I get a bit over-excited when I come across tourism statistics, which I think is the journalist in me sniffing out a story…
So, when the Office for National Statistics released its provisional overseas travel and tourism figures for quarter two of 2018 last week and, with Brexit looming large and domestic tourism on the rise, I was keen to take a look.
The report highlights that there was an 8% decrease in visitors from overseas in the period from April - June 2018, compared with the same time last year. This surprised me. You may recall that during that period there was a certain wedding that I had assumed would pull in a few extras from overseas - especially America.
Those who did visit spent 10% less than visitors in the same period the previous year. This did not surprise me. The fragility of the pound at the moment means overseas visitors are getting more money on exchange but prices in the UK are rising and they’re probably being more careful about what they spend.
On the other hand, contrary to what was predicted, the number of UK residents travelling abroad stayed about the same as the year before but spend was up by 1%. Could this be a last ditch attempt at getting a decent, blow-out holiday abroad if, as the headlines state, travelling will become harder once we leave the EU?
With those figures in mind I started to wonder what this might mean for rural tourism in the next year or so and I’ll be interested to see what the stats say this time next year.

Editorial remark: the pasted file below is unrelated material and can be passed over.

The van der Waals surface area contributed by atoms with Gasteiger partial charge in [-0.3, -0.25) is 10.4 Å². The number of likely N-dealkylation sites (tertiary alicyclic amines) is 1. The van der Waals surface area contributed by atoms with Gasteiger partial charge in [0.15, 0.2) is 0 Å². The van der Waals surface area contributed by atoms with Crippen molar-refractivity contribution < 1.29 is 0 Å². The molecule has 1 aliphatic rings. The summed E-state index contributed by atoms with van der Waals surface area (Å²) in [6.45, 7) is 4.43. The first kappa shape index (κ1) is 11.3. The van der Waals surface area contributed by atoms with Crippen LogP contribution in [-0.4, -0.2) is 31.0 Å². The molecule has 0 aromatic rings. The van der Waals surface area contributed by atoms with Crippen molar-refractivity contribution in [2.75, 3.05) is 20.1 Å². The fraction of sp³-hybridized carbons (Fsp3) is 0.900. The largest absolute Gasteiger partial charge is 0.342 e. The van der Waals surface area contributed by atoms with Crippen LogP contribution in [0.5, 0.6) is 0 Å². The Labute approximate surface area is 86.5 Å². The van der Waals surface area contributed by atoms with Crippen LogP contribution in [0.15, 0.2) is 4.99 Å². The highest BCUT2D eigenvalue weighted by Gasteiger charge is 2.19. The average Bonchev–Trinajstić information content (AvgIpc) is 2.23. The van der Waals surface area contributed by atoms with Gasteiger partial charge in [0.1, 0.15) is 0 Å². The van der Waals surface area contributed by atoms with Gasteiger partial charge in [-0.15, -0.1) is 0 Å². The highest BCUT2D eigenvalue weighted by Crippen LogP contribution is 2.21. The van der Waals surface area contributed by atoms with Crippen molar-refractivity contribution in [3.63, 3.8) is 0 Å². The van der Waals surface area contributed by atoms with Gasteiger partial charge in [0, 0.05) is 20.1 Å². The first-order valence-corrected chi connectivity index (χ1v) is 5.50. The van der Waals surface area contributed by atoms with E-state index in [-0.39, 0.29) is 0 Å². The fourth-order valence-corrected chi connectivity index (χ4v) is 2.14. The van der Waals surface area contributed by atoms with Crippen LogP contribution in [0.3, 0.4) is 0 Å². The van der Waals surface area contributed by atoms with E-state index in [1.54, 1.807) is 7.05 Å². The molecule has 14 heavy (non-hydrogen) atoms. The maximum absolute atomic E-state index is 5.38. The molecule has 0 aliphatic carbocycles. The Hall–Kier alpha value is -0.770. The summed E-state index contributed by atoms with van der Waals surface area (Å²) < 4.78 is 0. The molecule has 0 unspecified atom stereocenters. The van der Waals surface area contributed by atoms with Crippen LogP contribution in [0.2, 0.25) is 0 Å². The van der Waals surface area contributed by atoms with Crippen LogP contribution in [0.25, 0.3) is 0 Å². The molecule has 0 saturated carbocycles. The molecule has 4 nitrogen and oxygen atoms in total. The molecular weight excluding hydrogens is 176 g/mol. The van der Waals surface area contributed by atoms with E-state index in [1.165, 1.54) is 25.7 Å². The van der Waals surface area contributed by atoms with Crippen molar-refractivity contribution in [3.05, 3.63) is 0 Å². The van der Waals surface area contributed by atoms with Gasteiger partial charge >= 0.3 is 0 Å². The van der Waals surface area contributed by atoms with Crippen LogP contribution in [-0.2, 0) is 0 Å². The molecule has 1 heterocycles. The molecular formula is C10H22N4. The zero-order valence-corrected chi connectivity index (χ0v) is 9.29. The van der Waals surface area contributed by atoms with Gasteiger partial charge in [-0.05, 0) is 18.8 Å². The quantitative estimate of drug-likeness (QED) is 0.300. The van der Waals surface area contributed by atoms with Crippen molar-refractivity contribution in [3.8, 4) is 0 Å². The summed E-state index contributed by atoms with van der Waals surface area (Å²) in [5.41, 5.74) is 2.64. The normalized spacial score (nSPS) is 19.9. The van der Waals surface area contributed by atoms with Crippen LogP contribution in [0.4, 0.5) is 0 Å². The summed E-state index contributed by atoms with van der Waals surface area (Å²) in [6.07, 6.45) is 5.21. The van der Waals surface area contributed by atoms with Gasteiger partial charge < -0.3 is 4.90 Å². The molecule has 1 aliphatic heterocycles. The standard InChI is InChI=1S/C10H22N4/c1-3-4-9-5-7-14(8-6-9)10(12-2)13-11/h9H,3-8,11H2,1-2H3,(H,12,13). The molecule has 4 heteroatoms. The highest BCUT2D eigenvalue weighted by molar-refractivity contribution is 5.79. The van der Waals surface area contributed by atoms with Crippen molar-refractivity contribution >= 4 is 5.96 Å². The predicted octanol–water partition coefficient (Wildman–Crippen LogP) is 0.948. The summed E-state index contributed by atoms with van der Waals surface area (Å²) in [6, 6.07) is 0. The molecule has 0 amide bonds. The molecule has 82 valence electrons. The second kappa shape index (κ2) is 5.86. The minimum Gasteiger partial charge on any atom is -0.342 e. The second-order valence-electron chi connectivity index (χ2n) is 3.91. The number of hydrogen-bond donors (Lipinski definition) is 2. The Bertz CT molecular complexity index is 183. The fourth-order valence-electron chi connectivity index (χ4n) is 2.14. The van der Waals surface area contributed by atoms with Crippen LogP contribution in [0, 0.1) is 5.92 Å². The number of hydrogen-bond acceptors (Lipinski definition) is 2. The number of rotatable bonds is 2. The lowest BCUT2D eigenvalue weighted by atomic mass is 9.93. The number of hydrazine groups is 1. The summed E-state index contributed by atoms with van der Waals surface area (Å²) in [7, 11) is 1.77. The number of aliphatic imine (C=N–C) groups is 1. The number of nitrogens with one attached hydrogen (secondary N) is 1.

It’s my opinion that until the Brexit dust settles (or not) that the number of overseas visitors will continue to decline. Noone really knows what will happen to the pound, at the borders or even to flights once we leave the EU next spring. So maybe step away from trying to attract overseas visitors as part of your strategy and concentrate on the ones closer to home.
I also think that the number of people travelling abroad from the UK will drop next year too. There have been a lot of scaremongering headlines lately about how flights will be grounded and we’ll need visas to visit Europe in the post-Brexit blur. Without being a fly on the wall at Westminster, I can’t say what will happen but I expect even those exaggerated (IMO) headlines will make overseas travellers more cautious about booking.
So, what will that mean for rural tourism? I think (and hope) it will continue to rise and businesses should be prepared for an increase in bookings and footfall next spring and summer.
People will still want a holiday and while cities like London, York and Edinburgh will continue to pull in the crowds, families in particular will still be looking for adventure and entertainment. And now is the time for you to plan for it.
The time between Christmas and the new year is a hotspot for holiday bookings, so by planning content now to go out before and over that period highlighting what your business can offer tourists, you might see your website hits start to go up.
Think about sharing reviews from past visitors on social media, share emotive images of your business looking full of the joys of spring and highlight some of the other attractions in the area that might appeal to your target market in a blog.
Another great way of attracting hits is to announce something new - even if it’s a upgraded breakfast menu. Make sure you email past visitors and let them know about any changes you’ve made, but be careful not to lose the things they love the most about visiting you.
If you’re not sure how to plan your content, don’t forget the the Rural PR Academy is enrolling throughout October and will show you how to tell your story, increase bookings and grow your business.
Similarly, speak to us about our PR packages and let us do the hard work for you.